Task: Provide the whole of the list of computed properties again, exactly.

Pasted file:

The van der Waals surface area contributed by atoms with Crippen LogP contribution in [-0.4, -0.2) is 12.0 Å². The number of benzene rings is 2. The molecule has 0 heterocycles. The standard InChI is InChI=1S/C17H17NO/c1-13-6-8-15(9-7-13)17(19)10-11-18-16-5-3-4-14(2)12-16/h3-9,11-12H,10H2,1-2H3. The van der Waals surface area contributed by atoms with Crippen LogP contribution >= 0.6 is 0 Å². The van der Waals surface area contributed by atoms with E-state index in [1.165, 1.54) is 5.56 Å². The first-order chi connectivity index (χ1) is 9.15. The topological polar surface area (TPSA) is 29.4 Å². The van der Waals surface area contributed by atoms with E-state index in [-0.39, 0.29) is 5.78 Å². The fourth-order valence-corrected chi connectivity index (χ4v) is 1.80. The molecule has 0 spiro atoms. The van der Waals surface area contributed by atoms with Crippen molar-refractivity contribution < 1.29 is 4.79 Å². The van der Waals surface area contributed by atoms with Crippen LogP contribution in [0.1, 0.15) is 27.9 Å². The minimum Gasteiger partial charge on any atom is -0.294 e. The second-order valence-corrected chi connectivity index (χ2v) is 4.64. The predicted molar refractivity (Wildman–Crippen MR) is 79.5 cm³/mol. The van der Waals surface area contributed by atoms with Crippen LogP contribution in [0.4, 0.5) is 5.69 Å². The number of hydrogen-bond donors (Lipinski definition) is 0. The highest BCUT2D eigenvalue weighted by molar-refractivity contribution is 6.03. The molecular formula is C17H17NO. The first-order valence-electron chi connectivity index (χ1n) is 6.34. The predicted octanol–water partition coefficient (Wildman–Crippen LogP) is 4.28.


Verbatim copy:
The van der Waals surface area contributed by atoms with Crippen LogP contribution in [-0.4, -0.2) is 12.0 Å². The number of benzene rings is 2. The molecule has 0 heterocycles. The standard InChI is InChI=1S/C17H17NO/c1-13-6-8-15(9-7-13)17(19)10-11-18-16-5-3-4-14(2)12-16/h3-9,11-12H,10H2,1-2H3. The van der Waals surface area contributed by atoms with Crippen LogP contribution >= 0.6 is 0 Å². The van der Waals surface area contributed by atoms with E-state index in [1.165, 1.54) is 5.56 Å². The first-order chi connectivity index (χ1) is 9.15. The topological polar surface area (TPSA) is 29.4 Å². The van der Waals surface area contributed by atoms with E-state index in [-0.39, 0.29) is 5.78 Å². The fourth-order valence-corrected chi connectivity index (χ4v) is 1.80. The molecule has 0 spiro atoms. The van der Waals surface area contributed by atoms with Crippen molar-refractivity contribution < 1.29 is 4.79 Å². The van der Waals surface area contributed by atoms with Crippen LogP contribution in [0.1, 0.15) is 27.9 Å². The minimum Gasteiger partial charge on any atom is -0.294 e. The second-order valence-corrected chi connectivity index (χ2v) is 4.64. The predicted molar refractivity (Wildman–Crippen MR) is 79.5 cm³/mol. The van der Waals surface area contributed by atoms with Crippen LogP contribution in [0.4, 0.5) is 5.69 Å². The number of hydrogen-bond donors (Lipinski definition) is 0. The highest BCUT2D eigenvalue weighted by molar-refractivity contribution is 6.03. The molecular formula is C17H17NO. The first-order valence-electron chi connectivity index (χ1n) is 6.34. The predicted octanol–water partition coefficient (Wildman–Crippen LogP) is 4.28.